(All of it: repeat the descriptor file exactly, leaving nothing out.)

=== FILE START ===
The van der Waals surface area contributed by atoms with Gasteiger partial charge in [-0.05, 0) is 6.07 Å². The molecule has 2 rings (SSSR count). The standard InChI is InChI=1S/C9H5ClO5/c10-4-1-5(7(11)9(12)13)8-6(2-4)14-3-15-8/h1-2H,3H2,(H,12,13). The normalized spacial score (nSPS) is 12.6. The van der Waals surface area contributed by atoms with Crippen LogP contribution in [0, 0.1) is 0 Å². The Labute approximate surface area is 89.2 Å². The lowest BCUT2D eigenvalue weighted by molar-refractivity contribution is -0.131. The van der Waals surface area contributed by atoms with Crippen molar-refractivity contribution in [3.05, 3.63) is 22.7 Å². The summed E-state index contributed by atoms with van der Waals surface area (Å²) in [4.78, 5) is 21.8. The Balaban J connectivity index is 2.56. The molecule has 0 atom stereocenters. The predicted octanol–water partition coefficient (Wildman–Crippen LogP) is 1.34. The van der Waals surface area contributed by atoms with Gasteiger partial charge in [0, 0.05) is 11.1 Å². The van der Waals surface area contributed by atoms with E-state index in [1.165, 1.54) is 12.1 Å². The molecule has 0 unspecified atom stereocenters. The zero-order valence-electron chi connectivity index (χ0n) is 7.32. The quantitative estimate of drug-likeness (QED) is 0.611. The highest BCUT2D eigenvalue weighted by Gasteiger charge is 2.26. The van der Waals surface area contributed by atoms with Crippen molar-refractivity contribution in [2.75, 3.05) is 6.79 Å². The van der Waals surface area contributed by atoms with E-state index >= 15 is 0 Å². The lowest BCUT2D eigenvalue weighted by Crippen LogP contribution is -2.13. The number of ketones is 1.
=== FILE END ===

The van der Waals surface area contributed by atoms with Gasteiger partial charge in [-0.05, 0) is 6.07 Å². The molecule has 2 rings (SSSR count). The standard InChI is InChI=1S/C9H5ClO5/c10-4-1-5(7(11)9(12)13)8-6(2-4)14-3-15-8/h1-2H,3H2,(H,12,13). The normalized spacial score (nSPS) is 12.6. The van der Waals surface area contributed by atoms with Crippen LogP contribution in [0, 0.1) is 0 Å². The Labute approximate surface area is 89.2 Å². The lowest BCUT2D eigenvalue weighted by molar-refractivity contribution is -0.131. The van der Waals surface area contributed by atoms with Crippen molar-refractivity contribution in [3.05, 3.63) is 22.7 Å². The summed E-state index contributed by atoms with van der Waals surface area (Å²) in [4.78, 5) is 21.8. The Balaban J connectivity index is 2.56. The molecule has 0 atom stereocenters. The predicted octanol–water partition coefficient (Wildman–Crippen LogP) is 1.34. The van der Waals surface area contributed by atoms with Gasteiger partial charge in [0, 0.05) is 11.1 Å². The van der Waals surface area contributed by atoms with E-state index in [1.165, 1.54) is 12.1 Å². The molecule has 0 unspecified atom stereocenters. The zero-order valence-electron chi connectivity index (χ0n) is 7.32. The quantitative estimate of drug-likeness (QED) is 0.611. The highest BCUT2D eigenvalue weighted by Gasteiger charge is 2.26. The van der Waals surface area contributed by atoms with Crippen molar-refractivity contribution in [2.75, 3.05) is 6.79 Å². The van der Waals surface area contributed by atoms with E-state index >= 15 is 0 Å². The lowest BCUT2D eigenvalue weighted by Crippen LogP contribution is -2.13. The number of ketones is 1.